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Not long after a rare HSV GTSR W1 Maloo sold for a record AU$1.05 million ($812,847), a pair of GTSR W1 sedans have hit the used car market.

Making these two examples special is the fact that they are two out of four evaluation models in existence that were used for testing by HSV. The more striking of the two is the #E002 example, painted in a bright shade of green known as Jungle Fever.

Read Also: Australia’s RHD Chevrolet Camaro ZL1 Pumps Out 640 HP, Costs AU$160,000!

According to the auction listing on Grays.com, it was used for hot weather testing in Darwin. It was also featured heavily in various motoring publications and features the signatures of Holden Supercar drivers Jamie Whincup, Shane van Gisbergen, and Craig Lowndes following their 1-2-3 finish at the Sandown 500 in 2018. The car has 17,318 km (10,7760 miles) on the clock.

As for the second HSV GTSR W1 for sale, it is being offered through Australian Muscle Car Sales, has 28,548 km (17,738 miles) on its odo and carries a sticker price of AU$605,000 ($468,354). This car is #E004 of the four evaluation cars produced and started out life as a regular GTS before being equipped with all the parts of the W1.

Just 298 examples of the HSV GTSR W1 were ever produced. Each car came outfitted with the 6.2-liter supercharged LS9 V8 from the C6 Corvette ZR1 that produced 636 hp and 601 lb-ft (815 Nm) in local guise, making it one of the most powerful series-production sedans ever sold in Australia.

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已由 Honda 確定會在 2 月 18 日進行全球首演的 HR-V 大改款,先前 Honda 透過官方宣傳片方式,開始漸漸匯集人氣,在距離發表只剩一週的時候,有一組疑似 HR-V 的外觀照片在網路上傳出,雖然無廠徽,但交叉比對的情況來看,幾乎確定這就是新一代 HR-V 的外型設計。

雖然沒有秀出廠徽,但一般預料這組灰階照片就是 HR-V。

這組照片從臉書上傳出,是一組灰階的照片,包含車頭、車尾、車側及 45 度角的照片,根據比對先前 Honda 釋出的車側尾的畫面,幾乎是一模一樣,另外像是頭燈上方的 LED 日行燈設計,也與先前傳出的偽裝照極為吻合,車外後視鏡的位置也相同,在在都顯示這就是大改款的 HR-V。

車尾 45 度照片來看,可看到與 HR-V 相同的隱藏式後車門把手。

與先前 Honda 釋出的車尾影片交叉比對,幾乎是一模一樣。

日本當地已經有型錄的曝光,將會採 1.5 升汽油以及 1.5 升 e:HEV 油電系統兩種動力選擇,頂級車款預計會有全景天窗、電動尾門這類高級配備,而 9 吋中控懸浮螢幕、Apple Carplay/Android Auto 都會是配備之一。最終的外型及配備等,仍須待 2 月 18 日才能見分曉。



The theft of catalytic converters is nothing new, but high prices of the precious metals they contain and a global pandemic are combining to make things worse than ever.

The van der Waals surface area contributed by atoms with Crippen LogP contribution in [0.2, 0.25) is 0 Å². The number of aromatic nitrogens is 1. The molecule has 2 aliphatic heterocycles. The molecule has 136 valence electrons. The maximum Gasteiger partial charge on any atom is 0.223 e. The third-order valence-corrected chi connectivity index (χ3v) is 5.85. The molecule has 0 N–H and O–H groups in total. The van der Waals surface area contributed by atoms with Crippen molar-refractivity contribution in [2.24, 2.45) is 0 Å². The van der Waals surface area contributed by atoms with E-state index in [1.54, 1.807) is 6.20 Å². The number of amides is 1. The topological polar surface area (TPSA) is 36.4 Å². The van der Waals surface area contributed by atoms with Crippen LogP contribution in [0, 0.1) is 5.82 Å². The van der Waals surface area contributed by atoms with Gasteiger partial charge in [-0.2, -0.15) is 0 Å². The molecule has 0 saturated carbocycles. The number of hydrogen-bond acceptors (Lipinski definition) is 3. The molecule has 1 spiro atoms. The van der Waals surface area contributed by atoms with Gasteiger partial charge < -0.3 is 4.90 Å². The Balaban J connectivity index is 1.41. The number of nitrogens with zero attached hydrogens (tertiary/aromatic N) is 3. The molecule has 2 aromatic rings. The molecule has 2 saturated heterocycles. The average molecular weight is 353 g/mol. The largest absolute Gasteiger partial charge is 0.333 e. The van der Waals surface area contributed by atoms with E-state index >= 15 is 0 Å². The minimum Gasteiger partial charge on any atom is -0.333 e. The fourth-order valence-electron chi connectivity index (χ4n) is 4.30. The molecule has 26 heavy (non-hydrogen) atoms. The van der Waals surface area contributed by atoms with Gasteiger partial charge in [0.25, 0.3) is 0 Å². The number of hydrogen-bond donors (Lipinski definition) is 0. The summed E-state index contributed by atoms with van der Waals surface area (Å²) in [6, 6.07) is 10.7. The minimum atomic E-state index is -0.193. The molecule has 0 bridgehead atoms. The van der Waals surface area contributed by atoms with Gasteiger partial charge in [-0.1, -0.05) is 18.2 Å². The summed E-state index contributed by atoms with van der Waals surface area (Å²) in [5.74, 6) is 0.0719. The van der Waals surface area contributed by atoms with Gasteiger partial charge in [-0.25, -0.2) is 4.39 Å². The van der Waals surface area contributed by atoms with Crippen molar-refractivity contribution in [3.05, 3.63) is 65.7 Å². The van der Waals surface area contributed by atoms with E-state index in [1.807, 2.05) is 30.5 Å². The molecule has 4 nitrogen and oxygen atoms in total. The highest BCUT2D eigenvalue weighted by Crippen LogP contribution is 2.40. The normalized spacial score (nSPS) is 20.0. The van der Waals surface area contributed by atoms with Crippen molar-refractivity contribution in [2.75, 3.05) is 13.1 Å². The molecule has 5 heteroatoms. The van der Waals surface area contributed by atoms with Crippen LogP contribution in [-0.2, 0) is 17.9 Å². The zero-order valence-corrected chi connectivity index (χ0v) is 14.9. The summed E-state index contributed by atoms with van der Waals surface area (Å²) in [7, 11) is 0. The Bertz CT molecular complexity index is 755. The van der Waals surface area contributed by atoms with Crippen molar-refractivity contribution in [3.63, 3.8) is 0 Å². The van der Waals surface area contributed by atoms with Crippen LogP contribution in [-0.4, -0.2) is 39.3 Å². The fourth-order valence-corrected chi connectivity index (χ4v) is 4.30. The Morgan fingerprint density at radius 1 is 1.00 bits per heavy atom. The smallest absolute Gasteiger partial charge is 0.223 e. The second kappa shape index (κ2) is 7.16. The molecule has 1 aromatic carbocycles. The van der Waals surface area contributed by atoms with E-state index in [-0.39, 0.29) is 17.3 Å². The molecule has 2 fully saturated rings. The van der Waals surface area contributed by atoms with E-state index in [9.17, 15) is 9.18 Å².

Although national numbers are not available, The New York Times reports that local police departments are investigating more and more cases across the country. St. Louis, for instance, reported eight times more thefts in 2020 than it did in 2019. Lexington, South Carolina, Wichita, Kansas, and other cities have been seeing cases rise into the hundreds, too.

The increase comes down to a number of factors, but one of the biggest is that prices for metals contained inside catalytic converters are spiking. The devices, required by law in the US since the 1975 model year, use precious metals like platinum, rhodium, and palladium to help reduce tailpipe emissions in cars, and prices for those elements have reached record highs.

The price of palladium has quintupled in the last five years to about $2,500 an ounce. Same goes for rhodium. It started higher than palladium five years ago, selling for about $640 an ounce, and its price has risen even further. Up by about 3,000%, rhodium can fetch as much as $21,900 an ounce.

At about 12 times the price of gold, to say that there’s a goldmine under your car would be an understatement. Naturally, there isn’t much of the metals in catalytic converters (they’ve gotten smaller since the one from 1974 you see up top), but some scrapyards advertising online say they’ll pay as much as $500 for select converters.

Also Read: Carjackings On The Rise And COVID-19 Likely Plays A Role

However, not all catalytic converters are created equal. As a rule, older cars tended to use more of the precious metals, and according to NYT, Priuses are prized since they use their engines less, which means more of the catalysts are left unspent. KXXV, an ABC affiliate in Texas, reports that taller vehicles like SUVs and pickup trucks are also targets due to their height that makes it easier to crawl under and saw the device out.

With owners driving less, it may take longer than ever to notice that your catalytic converter was stolen. Since everything is happening under the car, it can be easy not to notice that the part is gone until you start your car and the exhaust note has increased by several decibels.

Unfortunately, it seems that there’s no easy way to solve these crimes. Although scrapyardss in some states may be required to ask for photo ID when they buy catalytic converters, in many states the black market for them is hard to track. That’s why some police departments are even recommending that you etch your plate number, or other identifying symbols, into yours.

That may seem like overkill, but if your insurance doesn’t cover it, you could find yourself with a big repair bill.